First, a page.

Here’s the irony. Leonard wants to build the baseball park in Lents—right at Southeast 92nd and Holgate. Go over there on a weekend, or a nice spring evening, and you’ll see all sorts of people playing guess what? Yup, soccer.
Lents is the crossroads of immigrant life in
Any economists out there?
Cure economic death spiral
Foreclosures are at the root of falling property values that underpin the financial future of every American and the economy as a whole. Banks must race to sell homes from under their owners as long as their collateral's value keeps plummeting. As more foreclosures speed the decline, banks desperately need intervention to end their death spiral. Here's a solution I support:
Require that banks hold foreclosed homes for two years. Banks will then work to keep owners in their homes. Homes not able to be rescued will become two-year rentals, exempt from capital ratios. These can be lease-optioned to worthy prior owners or turned over to property managers.
The downward cycle is broken and home values stabilize. Banks resume lending for construction as well as other industries. Stimulus programs now have a defined framework to work within. A powerful turnaround begins across the entire economy
Better than any stimulus plan, it attacks the source, not the symptoms, of our growing economic crisis. Moreover, it is "shovel-ready," has no pork, and won't pass a big bill on to future generations. Sadly, I can't get
's ear. (Any economists listening?) Washington
There are probably a lot of devils in the details, but it certainly is an idea that nobody else has floated. What the federal government is doing now is like spackling over seismic cracks.
The idea of letting the “owners” rent their former homes is appealing. One thing that has been galling during this issue is about all those poor folks losing their homes and/or investments when they put down less than what it takes to get into a house as a renter. Consider that a three-bedroom house in decent shape will rent for $1,500 a month. First and last month’s rent plus a security deposit, pet deposit, cleaning fee, etc., can run at least $5,000. So anyone who got a house with a no-money down loan, or a very small down payment, isn’t losing anything if they have to give it up.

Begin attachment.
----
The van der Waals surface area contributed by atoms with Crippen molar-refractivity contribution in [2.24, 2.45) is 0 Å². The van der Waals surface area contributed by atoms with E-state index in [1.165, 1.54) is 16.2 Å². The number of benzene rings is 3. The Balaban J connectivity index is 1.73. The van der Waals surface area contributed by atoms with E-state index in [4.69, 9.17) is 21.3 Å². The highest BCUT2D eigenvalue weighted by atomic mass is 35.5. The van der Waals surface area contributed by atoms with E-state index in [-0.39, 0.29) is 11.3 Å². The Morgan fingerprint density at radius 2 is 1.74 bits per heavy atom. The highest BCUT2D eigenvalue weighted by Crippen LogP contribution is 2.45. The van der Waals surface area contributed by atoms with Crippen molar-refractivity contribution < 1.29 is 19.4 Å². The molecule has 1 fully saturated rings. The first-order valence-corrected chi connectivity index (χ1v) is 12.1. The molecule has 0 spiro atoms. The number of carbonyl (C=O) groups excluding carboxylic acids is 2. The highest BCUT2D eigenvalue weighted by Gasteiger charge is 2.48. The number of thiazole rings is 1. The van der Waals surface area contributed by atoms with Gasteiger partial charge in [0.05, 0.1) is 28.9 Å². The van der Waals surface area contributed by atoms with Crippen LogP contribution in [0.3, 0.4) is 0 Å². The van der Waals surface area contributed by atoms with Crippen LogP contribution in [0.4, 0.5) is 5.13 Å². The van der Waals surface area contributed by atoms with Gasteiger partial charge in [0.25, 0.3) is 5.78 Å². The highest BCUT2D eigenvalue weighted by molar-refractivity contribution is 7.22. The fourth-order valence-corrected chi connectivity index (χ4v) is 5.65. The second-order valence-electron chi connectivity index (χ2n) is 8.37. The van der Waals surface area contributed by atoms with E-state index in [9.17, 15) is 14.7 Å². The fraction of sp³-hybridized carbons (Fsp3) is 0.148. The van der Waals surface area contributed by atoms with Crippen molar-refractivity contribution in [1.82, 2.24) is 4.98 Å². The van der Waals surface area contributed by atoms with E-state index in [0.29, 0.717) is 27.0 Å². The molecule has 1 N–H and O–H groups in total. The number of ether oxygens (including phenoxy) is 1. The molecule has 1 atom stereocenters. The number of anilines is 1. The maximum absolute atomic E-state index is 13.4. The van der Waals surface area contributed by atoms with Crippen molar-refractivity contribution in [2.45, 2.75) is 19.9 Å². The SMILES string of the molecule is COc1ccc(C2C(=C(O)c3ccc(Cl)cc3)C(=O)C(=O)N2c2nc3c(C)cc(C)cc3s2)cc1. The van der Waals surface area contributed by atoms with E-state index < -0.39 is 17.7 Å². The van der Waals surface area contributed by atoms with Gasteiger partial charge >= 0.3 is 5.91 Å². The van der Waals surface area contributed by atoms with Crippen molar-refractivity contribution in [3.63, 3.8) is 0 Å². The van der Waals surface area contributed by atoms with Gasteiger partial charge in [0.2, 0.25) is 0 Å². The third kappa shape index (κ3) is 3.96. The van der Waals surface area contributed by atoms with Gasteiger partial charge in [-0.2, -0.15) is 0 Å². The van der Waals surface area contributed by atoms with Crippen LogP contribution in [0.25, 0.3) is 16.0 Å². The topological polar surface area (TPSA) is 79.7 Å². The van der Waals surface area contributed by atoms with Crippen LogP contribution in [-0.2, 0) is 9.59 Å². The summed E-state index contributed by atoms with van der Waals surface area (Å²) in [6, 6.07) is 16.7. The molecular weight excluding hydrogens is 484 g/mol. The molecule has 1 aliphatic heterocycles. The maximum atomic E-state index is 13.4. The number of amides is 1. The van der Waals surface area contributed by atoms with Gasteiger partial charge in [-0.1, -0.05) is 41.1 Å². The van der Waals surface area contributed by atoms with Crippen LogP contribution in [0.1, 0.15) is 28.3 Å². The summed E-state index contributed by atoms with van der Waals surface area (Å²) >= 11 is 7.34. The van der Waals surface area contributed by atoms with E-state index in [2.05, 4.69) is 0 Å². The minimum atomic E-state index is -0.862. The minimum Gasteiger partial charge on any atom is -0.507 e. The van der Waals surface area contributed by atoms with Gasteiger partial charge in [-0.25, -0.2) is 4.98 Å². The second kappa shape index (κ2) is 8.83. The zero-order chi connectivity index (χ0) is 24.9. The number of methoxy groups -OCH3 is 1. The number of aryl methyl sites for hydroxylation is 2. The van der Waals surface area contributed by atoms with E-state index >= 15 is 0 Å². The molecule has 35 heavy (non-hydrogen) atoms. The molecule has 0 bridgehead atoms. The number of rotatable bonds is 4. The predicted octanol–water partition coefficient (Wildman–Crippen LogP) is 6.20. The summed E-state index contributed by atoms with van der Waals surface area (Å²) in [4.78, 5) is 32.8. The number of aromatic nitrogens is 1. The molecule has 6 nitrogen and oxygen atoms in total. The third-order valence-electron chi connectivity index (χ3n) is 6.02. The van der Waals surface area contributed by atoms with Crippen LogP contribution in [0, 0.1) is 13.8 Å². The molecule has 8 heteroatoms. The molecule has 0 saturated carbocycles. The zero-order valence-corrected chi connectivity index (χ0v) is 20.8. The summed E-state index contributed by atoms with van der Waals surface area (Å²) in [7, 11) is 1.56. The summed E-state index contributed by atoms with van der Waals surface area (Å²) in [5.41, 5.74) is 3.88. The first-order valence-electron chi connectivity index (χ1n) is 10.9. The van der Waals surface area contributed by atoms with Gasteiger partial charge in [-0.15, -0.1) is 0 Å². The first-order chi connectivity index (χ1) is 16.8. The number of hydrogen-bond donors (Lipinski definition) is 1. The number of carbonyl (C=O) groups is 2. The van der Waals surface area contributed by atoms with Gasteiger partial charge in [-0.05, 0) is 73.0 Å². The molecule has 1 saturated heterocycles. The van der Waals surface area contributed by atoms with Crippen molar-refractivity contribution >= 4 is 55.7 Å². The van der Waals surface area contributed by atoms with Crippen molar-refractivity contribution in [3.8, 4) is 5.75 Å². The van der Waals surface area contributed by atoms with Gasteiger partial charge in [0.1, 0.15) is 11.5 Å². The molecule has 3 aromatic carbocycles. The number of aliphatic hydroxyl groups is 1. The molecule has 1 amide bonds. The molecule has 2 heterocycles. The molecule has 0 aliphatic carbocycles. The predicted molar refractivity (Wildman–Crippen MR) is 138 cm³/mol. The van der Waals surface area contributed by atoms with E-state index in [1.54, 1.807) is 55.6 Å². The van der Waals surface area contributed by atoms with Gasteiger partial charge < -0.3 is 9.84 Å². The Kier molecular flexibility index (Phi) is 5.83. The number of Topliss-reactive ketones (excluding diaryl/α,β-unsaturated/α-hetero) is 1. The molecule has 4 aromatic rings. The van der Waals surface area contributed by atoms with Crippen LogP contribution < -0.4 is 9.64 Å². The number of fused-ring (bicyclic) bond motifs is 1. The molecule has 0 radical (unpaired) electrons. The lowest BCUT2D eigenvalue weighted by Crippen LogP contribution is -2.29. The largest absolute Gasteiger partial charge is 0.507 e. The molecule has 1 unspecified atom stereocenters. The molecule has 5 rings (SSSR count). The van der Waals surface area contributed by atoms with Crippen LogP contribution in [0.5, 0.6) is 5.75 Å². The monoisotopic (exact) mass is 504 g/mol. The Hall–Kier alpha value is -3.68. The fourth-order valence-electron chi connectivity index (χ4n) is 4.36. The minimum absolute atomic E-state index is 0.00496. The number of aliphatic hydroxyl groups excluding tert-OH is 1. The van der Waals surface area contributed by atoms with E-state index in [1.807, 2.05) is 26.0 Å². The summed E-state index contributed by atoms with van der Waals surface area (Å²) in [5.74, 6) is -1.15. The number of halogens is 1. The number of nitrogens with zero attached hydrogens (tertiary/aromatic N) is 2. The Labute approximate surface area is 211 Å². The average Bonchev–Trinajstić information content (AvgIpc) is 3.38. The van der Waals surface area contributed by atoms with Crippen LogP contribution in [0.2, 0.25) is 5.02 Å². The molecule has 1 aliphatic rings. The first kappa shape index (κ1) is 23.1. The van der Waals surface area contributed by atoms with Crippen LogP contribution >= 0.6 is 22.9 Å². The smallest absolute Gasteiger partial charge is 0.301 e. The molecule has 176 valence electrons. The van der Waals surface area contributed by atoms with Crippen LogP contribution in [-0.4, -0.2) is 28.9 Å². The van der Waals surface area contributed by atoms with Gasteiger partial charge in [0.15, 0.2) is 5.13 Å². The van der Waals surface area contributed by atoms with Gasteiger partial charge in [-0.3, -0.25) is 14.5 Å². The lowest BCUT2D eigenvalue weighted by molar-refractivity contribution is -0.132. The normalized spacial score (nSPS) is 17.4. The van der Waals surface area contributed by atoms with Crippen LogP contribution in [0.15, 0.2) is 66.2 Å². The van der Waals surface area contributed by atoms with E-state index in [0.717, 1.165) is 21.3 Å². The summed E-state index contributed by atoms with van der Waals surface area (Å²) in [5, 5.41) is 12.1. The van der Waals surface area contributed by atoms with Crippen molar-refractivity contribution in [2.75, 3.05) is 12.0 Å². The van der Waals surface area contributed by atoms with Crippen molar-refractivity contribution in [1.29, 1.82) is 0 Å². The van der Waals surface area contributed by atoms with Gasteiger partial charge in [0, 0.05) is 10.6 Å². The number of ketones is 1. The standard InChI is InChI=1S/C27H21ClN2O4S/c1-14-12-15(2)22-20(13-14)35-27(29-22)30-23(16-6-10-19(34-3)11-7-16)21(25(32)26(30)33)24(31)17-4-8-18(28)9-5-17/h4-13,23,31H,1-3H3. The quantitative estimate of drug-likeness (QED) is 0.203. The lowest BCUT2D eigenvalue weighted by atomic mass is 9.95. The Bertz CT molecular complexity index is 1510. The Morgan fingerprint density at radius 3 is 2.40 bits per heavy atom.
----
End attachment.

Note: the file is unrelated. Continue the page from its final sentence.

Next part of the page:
Monday, February 2, 2009
After all, Daschle has been appointed to head the Department of Health and Human Services, which is the government agency most concerned with the needs of poor and working class people.
Wouldn’t it be refreshing if Obama appointed somebody who thought $128,000 was a lot of money?
“If you want to see what God thinks of money, just look at all the people He gave it to.”—Dorothy Parker
Sunday, February 1, 2009
Let's Pass a Maximum Wage
Sen. Claire McCaskill (D-Mo.) Friday called Wall Street executives “idiots” for using taxpayer money to pay out $18 billion in bonuses, then proposed that compensation for the employees of all bailout recipients be capped at $400,000 per year.
A columnist for The Washington Independent, Daphne Eviatar, thinks McCaskill didn’t go far enough. Eviatar proposes that $400,000 be the maximum salary for all executives. After all, it’s still more than our president makes a year. You can read her logic here.
Most people think it’s greed that has driven salaries and compensation packages of corporate honchos into the billions. It’s not greed so much as ego. They are reaping more money than they can ever spend, but money can’t buy them love.
They figure, however, if they make more than the next CEO, it can get them respect.
The same applies to corporate superstars. Even when they have an off year, they still get bonuses. They need top dollar not to stick around with the company that hired them, but to make them feel as if they are leaders of the pack of the alpha dogs that have been ripping apart the flesh of Western capitalism.
People that insecure really shouldn’t be running big companies. There are some large companies in the U.S that limit executive compensation to a reasonable amount, such as Whole Foods, whose top execs cannot make more than fourteen times the wages of the lowest paid workers. (According to the AFL-CIO, the average CEO earns 360 times the wages of the average employee in the same company. European CEOs make roughly half of their American counterparts, and Japanese CEOs just ten percent. Somehow the companies based in
And it turns out, the more an executive gets paid, the worse his or her performance.
Like power, money corrupts. Or as the Bard of Hibbing sang, “Money doesn’t talk, it swears.”